Clickbait comes in many forms, but most of the content follows the same formula: Pair a psychologically alluring idea with an image and a cliffhanger statement, then tie it algorithmically to content users are already consuming. It's a winning approach for companies looking to monetize websites everywhere, from USA Today to The Guardian.
ChangeAdvertising.org released a report late last year stating that, "Of the Top 50 News Sites, 41 employ 'content ads,' and that more than a quarter of the links for those ads led to what the report defined as clickbait sites. These ads are placed by "content discovery" companies who either pay the host publisher a portion of what's paid out by advertisers or send traffic to that site. It's been estimated this is a multibillion-dollar slice of the online advertising business.
Yet for the majority of people drawn in to click, surefire disappointment follows. After all, says consumer psychologist Philip Graves, "it's a means to the end — but not the one you necessarily hoped it would be.” So why do so many of us keep clicking? We talked to a host of psychologists and advertising specialists to come up with an answer. Here, we look at our fear of missing out — and how it is used to draw us in for a click.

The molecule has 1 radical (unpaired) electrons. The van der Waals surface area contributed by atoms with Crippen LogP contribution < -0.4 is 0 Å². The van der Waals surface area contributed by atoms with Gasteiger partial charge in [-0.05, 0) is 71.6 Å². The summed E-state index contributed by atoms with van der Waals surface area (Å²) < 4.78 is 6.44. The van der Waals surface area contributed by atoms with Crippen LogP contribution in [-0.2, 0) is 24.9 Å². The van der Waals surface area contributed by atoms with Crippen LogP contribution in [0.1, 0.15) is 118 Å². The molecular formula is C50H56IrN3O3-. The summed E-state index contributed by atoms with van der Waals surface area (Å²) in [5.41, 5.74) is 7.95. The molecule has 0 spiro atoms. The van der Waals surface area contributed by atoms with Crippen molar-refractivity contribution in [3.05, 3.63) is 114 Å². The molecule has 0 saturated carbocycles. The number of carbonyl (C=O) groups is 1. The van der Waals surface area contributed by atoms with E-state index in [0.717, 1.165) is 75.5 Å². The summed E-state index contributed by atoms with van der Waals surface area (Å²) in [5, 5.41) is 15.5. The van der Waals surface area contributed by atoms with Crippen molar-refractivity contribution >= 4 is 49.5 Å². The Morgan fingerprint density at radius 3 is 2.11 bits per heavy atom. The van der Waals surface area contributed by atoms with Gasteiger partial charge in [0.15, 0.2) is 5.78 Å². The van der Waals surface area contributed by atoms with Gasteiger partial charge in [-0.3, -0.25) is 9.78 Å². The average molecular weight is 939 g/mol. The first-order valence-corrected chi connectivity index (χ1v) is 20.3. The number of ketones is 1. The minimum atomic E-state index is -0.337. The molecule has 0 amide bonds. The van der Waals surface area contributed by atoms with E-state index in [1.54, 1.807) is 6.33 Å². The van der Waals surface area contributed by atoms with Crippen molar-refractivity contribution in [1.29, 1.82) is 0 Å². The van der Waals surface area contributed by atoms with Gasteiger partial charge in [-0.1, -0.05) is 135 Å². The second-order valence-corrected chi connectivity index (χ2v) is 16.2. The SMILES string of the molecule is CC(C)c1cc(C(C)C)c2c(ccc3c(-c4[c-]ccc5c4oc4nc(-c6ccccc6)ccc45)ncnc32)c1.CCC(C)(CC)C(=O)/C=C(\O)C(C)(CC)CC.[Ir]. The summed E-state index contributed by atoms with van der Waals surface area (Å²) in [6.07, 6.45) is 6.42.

Why We Click, Part 1: Fear of Missing Out
Being the last person to know something is psychologically painful. Think of everyone gathered around the water cooler talking, laughing, exchanging knowing glances, with you on the outside looking in. This feeling is the one that is most commonly exploited by clickbait, which promises to provide the inclusion we all desire. A click here will immediately place you on the inside.
Dr. Kit Yarrow, professor emiritus at Golden Gate University, and author of Decoding the New Consumer Mind, thinks what may make this approach so effective is that it draws on a collective and common fear of the unknown. Before the Internet, the amount of knowledge a person was expected to know was far more limited, she says. "We used to be a little more comfortable with not knowing."
But now, the volume of information available to any one person is far greater than that one person could ever consume. George Loewenstein, professor of economics and psychology out of Carnegie Mellon's Social and Decision Sciences Department, asserted in his seminal 1994 paper, The Psychology of Curiosity, that "new information provides an ever changing idea of what there is to be known." The internet is an infinite fountain of new information.
And to Yarrow, those shifting sands of what's important to know and what's not means, "We have more anxiety today than we've ever had before," she said, "The antidote is to feel in control. And I think the bite-sized pieces of knowledge or insight or understanding," that clickbait promises, "makes the world seem more understandable and controllable."
The headline's promise to reduce our fear, to bring us into the know, push back what's beyond our control, drives our hand to click, to know more and then inevitably to be disappointed.